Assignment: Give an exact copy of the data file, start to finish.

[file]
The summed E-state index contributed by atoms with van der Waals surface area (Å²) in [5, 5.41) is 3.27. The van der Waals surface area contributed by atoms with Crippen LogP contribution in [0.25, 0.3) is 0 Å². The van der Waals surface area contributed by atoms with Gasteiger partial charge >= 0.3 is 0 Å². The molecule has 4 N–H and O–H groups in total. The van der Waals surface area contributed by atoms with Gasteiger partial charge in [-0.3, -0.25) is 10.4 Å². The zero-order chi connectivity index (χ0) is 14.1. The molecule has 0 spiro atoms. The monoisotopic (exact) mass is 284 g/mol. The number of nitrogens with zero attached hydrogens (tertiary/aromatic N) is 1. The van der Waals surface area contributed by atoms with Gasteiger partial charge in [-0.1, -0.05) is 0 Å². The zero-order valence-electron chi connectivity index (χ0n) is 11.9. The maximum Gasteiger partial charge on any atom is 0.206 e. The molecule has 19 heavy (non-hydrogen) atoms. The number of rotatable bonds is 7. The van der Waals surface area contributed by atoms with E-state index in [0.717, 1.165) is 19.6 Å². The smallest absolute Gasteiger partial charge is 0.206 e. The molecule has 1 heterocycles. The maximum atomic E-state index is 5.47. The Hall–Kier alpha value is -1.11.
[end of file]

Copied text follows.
The summed E-state index contributed by atoms with van der Waals surface area (Å²) in [5, 5.41) is 3.27. The van der Waals surface area contributed by atoms with Crippen LogP contribution in [0.25, 0.3) is 0 Å². The van der Waals surface area contributed by atoms with Gasteiger partial charge >= 0.3 is 0 Å². The molecule has 4 N–H and O–H groups in total. The van der Waals surface area contributed by atoms with Gasteiger partial charge in [-0.3, -0.25) is 10.4 Å². The zero-order chi connectivity index (χ0) is 14.1. The molecule has 0 spiro atoms. The monoisotopic (exact) mass is 284 g/mol. The number of nitrogens with zero attached hydrogens (tertiary/aromatic N) is 1. The van der Waals surface area contributed by atoms with Gasteiger partial charge in [-0.1, -0.05) is 0 Å². The zero-order valence-electron chi connectivity index (χ0n) is 11.9. The maximum Gasteiger partial charge on any atom is 0.206 e. The molecule has 19 heavy (non-hydrogen) atoms. The number of rotatable bonds is 7. The van der Waals surface area contributed by atoms with E-state index in [0.717, 1.165) is 19.6 Å². The smallest absolute Gasteiger partial charge is 0.206 e. The molecule has 1 heterocycles. The maximum atomic E-state index is 5.47. The Hall–Kier alpha value is -1.11.